Giants' Manning takes leap toward Hall of Fame with XLVI win
Eli Manning took a big step toward Hall of Fame status with second Super Bowl win
Manning is one of 11 QBs with multiple Super Bowl wins, just the third active QB
By winning his second Super Bowl, Manning no longer in brother Peyton's shadow
INDIANAPOLIS -- It's a pretty select club Eli Manning joined here Sunday night. You could almost call it an "elite'' membership to belong to.
Quarterbacks with multiple Super Bowl wins have a cache all their own in NFL history, and we had best start wrapping our minds around the reality that Peyton Manning's little brother is in the fraternity, and the Colts' long-time great isn't. That last shall be first stuff really does come to pass sometimes.
The rush to answer the legacy questions gets a little tiresome at times these days, with everyone eager to assign, and then re-assign, the "greatest ever'' tag seemingly every other week. But the simple truth is this: When Sunday started, there were only 10 quarterbacks who had won more than one Super Bowl, and now there are 11. You know the names. They read like a who's who of the last five decades at the NFL's most pivotal and glamorous position:
San Francisco's Joe Montana and Pittsburgh's Terry Bradshaw were four-time winners. Dallas' Troy Aikman and New England's Tom Brady have three rings. Green Bay's Bart Starr, Miami's Bob Griese, Dallas' Roger Staubach, Denver's John Elway, the Raiders' Jim Plunkett and Pittsburgh's Ben Roethlisberger are in the two-win circle. And so too is Eli Manning, the Manning brother we didn't think we saw greatness in for the longest time.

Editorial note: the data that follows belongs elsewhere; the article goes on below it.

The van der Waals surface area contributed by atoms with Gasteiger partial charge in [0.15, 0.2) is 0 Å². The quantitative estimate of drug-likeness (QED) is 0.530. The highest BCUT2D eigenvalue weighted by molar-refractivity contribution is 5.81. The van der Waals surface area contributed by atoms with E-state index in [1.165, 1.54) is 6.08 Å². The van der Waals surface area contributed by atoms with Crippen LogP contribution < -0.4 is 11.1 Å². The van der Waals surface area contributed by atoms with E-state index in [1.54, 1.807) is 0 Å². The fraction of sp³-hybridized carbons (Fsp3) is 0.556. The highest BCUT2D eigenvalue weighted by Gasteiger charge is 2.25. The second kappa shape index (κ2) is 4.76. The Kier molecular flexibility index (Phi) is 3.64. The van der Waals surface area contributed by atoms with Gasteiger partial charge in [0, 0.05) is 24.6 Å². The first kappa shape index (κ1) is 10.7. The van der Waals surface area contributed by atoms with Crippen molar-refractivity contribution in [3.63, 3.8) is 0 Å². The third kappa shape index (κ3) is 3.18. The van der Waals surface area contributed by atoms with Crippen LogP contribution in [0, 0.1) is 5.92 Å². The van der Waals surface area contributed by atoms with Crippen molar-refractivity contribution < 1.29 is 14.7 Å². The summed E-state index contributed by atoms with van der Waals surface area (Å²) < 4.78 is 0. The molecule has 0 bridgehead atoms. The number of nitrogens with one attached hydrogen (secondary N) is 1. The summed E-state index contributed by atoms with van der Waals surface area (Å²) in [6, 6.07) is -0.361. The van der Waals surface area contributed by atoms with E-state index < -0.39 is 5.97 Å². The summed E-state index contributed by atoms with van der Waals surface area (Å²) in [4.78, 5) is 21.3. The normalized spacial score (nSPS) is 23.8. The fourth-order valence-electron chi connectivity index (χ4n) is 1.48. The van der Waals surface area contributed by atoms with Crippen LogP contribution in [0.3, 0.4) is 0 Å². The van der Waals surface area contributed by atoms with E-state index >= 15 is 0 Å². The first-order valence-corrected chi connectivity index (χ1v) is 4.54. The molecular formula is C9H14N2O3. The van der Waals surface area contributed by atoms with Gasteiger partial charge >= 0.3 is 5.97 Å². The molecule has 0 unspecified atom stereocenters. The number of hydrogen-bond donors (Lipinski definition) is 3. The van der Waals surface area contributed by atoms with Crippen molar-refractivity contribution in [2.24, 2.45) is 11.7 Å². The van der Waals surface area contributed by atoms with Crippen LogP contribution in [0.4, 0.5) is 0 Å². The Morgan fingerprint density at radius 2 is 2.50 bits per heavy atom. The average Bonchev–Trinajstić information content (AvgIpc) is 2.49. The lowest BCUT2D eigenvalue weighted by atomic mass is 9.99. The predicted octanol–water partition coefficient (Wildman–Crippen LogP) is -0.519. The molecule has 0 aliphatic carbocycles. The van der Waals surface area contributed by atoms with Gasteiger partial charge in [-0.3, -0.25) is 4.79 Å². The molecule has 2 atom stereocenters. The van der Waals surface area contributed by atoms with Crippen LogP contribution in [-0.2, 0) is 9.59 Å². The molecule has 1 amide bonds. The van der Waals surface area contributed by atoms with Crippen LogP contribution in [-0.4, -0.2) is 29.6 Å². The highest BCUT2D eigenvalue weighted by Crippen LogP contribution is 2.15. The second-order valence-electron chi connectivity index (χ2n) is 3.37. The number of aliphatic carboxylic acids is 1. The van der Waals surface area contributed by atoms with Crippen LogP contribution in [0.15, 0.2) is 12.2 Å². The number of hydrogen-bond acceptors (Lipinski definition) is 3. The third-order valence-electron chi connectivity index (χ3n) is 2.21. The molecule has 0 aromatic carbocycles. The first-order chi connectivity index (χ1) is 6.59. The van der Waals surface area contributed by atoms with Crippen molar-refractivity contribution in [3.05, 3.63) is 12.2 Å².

But you have to admit, two-time Super Bowl MVP has a ring to it. A couple of them to be precise. Manning has proved his greatness this season all year long, and Sunday night was just the culmination of his best work yet.
Let's be honest, when Manning during the last offseason had the gall to include himself in the discussion of the game's "elite'' quarterbacks, proverbially putting himself in the same league as Brady, he was basically mocked for it. But it's not so ripe for lampooning today, eh? With New York's 21-17 conquest of New England in Super Bowl XLVI, Manning has now beaten Brady three consecutive times in the past five seasons, leading extremely late fourth-quarter game-winning touchdown drives on each occasion. Twice those victories made Manning's Giants the kings of the football world.